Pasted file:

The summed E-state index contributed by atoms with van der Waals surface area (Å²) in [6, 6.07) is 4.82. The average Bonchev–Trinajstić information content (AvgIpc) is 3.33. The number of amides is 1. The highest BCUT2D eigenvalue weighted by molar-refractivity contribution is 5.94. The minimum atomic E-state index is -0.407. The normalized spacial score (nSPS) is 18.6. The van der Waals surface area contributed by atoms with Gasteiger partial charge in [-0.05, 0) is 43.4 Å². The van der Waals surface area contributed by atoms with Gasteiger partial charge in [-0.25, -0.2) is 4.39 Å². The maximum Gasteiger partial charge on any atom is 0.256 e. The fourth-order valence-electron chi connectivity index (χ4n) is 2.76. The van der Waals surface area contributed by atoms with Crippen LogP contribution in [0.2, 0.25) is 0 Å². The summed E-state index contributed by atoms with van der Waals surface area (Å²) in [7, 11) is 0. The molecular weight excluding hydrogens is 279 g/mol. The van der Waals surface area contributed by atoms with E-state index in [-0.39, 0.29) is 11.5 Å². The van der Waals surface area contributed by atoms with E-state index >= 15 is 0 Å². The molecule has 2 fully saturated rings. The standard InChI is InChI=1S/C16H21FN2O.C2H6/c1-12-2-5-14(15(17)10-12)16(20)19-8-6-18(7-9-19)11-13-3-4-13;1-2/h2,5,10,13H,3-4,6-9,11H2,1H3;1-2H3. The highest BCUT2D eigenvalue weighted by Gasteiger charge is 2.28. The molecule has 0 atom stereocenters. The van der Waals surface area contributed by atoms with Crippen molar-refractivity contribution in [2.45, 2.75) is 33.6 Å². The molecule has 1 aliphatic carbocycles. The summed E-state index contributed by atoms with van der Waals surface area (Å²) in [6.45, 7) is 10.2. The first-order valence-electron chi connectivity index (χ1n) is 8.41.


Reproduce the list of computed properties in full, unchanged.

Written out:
The summed E-state index contributed by atoms with van der Waals surface area (Å²) in [6, 6.07) is 4.82. The average Bonchev–Trinajstić information content (AvgIpc) is 3.33. The number of amides is 1. The highest BCUT2D eigenvalue weighted by molar-refractivity contribution is 5.94. The minimum atomic E-state index is -0.407. The normalized spacial score (nSPS) is 18.6. The van der Waals surface area contributed by atoms with Gasteiger partial charge in [-0.05, 0) is 43.4 Å². The van der Waals surface area contributed by atoms with Gasteiger partial charge in [-0.25, -0.2) is 4.39 Å². The maximum Gasteiger partial charge on any atom is 0.256 e. The fourth-order valence-electron chi connectivity index (χ4n) is 2.76. The van der Waals surface area contributed by atoms with Crippen LogP contribution in [0.2, 0.25) is 0 Å². The summed E-state index contributed by atoms with van der Waals surface area (Å²) in [7, 11) is 0. The molecular weight excluding hydrogens is 279 g/mol. The van der Waals surface area contributed by atoms with E-state index in [-0.39, 0.29) is 11.5 Å². The van der Waals surface area contributed by atoms with E-state index >= 15 is 0 Å². The molecule has 2 fully saturated rings. The standard InChI is InChI=1S/C16H21FN2O.C2H6/c1-12-2-5-14(15(17)10-12)16(20)19-8-6-18(7-9-19)11-13-3-4-13;1-2/h2,5,10,13H,3-4,6-9,11H2,1H3;1-2H3. The highest BCUT2D eigenvalue weighted by Gasteiger charge is 2.28. The molecule has 0 atom stereocenters. The van der Waals surface area contributed by atoms with Crippen molar-refractivity contribution in [2.45, 2.75) is 33.6 Å². The molecule has 1 aliphatic carbocycles. The summed E-state index contributed by atoms with van der Waals surface area (Å²) in [6.45, 7) is 10.2. The first-order valence-electron chi connectivity index (χ1n) is 8.41.